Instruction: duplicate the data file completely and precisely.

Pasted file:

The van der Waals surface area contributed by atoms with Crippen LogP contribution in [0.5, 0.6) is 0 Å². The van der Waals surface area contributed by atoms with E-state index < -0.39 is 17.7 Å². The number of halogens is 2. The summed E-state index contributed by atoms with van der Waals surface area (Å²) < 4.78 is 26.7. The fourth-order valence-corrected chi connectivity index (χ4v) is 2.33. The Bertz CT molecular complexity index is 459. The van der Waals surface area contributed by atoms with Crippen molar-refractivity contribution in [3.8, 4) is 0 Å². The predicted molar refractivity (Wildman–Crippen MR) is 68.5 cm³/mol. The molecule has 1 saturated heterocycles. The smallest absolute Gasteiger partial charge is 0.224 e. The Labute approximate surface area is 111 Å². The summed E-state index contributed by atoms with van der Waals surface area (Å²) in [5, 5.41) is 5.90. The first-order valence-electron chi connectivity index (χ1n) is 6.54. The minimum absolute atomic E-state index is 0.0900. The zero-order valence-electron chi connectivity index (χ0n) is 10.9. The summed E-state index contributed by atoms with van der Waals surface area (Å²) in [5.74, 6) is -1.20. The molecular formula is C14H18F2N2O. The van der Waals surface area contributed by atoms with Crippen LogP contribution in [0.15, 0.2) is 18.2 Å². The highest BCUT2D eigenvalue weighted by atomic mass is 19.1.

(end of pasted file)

The van der Waals surface area contributed by atoms with Crippen LogP contribution in [0.5, 0.6) is 0 Å². The van der Waals surface area contributed by atoms with E-state index < -0.39 is 17.7 Å². The number of halogens is 2. The summed E-state index contributed by atoms with van der Waals surface area (Å²) < 4.78 is 26.7. The fourth-order valence-corrected chi connectivity index (χ4v) is 2.33. The Bertz CT molecular complexity index is 459. The van der Waals surface area contributed by atoms with Crippen molar-refractivity contribution in [3.8, 4) is 0 Å². The predicted molar refractivity (Wildman–Crippen MR) is 68.5 cm³/mol. The molecule has 1 saturated heterocycles. The smallest absolute Gasteiger partial charge is 0.224 e. The Labute approximate surface area is 111 Å². The summed E-state index contributed by atoms with van der Waals surface area (Å²) in [5, 5.41) is 5.90. The first-order valence-electron chi connectivity index (χ1n) is 6.54. The minimum absolute atomic E-state index is 0.0900. The zero-order valence-electron chi connectivity index (χ0n) is 10.9. The summed E-state index contributed by atoms with van der Waals surface area (Å²) in [5.74, 6) is -1.20. The molecular formula is C14H18F2N2O. The van der Waals surface area contributed by atoms with Crippen LogP contribution in [0.15, 0.2) is 18.2 Å². The highest BCUT2D eigenvalue weighted by atomic mass is 19.1.